To say that Tara or her siblings were homeschooled is to stretch the definition of that term pretty thin. When she was four, Tara’s older brother Tony did teach her how to read, and for a few years after that Tara’s mom did teach her children some math and history. But by the time Tara was eight, any pretense of homeschooling had vanished.
At this point, the Westover children were left to educate themselves.
This meant that Tara and her siblings were limited to subjects they could figure out on their own, and no one tested them on how well they’d absorbed this information. So, if Tara felt like learning a little math, she might skim a few pages of an old textbook that was lying around and that would be it.
Every once in a while, Faye would drop her kids off at the local public library, where they’d spend an afternoon reading whatever books they liked.
Of all the siblings, it was always Tyler, the Westover’s third son, who would take time to really study. And after he turned eighteen, he made the bold announcement that he was going to college. Tara was ten years old at the time, and she remembers this as the moment she began to really consider the idea of going to school.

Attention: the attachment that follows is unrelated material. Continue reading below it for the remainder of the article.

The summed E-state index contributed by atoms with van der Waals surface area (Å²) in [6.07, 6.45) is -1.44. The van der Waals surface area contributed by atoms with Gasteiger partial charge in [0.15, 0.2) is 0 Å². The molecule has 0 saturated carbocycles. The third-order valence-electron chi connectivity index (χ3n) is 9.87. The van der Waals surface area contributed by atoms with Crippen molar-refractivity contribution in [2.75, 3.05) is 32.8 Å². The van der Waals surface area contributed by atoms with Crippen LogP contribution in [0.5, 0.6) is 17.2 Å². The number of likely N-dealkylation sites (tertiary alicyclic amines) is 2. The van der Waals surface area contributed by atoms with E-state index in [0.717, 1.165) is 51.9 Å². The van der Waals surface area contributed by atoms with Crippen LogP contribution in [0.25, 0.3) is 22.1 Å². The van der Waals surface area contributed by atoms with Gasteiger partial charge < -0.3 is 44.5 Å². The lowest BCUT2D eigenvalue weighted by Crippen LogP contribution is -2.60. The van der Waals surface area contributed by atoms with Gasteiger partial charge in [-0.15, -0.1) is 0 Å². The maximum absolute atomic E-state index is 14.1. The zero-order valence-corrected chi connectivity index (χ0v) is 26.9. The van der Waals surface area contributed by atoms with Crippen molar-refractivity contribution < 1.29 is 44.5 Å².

Unsurprisingly, Gene wasn’t happy about Tyler’s decision. But this was mostly because Gene needed help keeping the farm running smoothly and Tyler’s two older brothers had already left home. With Tyler gone, it would be down to just Tara, her older sister, Audrey, and her two other brothers, Richard and Luke.
Gene’s other argument against college was that it wouldn’t teach Tyler any of the practical skills he would need to support a wife and kids. In Gene’s mind, reading books and writing words on paper weren’t going to do him any good. And of course there was also the fear that he’d get brainwashed by socialists and agents of the Illuminati!
But, despite his father’s delusional concerns, Tyler did go to college, and the move firmly planted in Tara the seed of curiosity about higher education.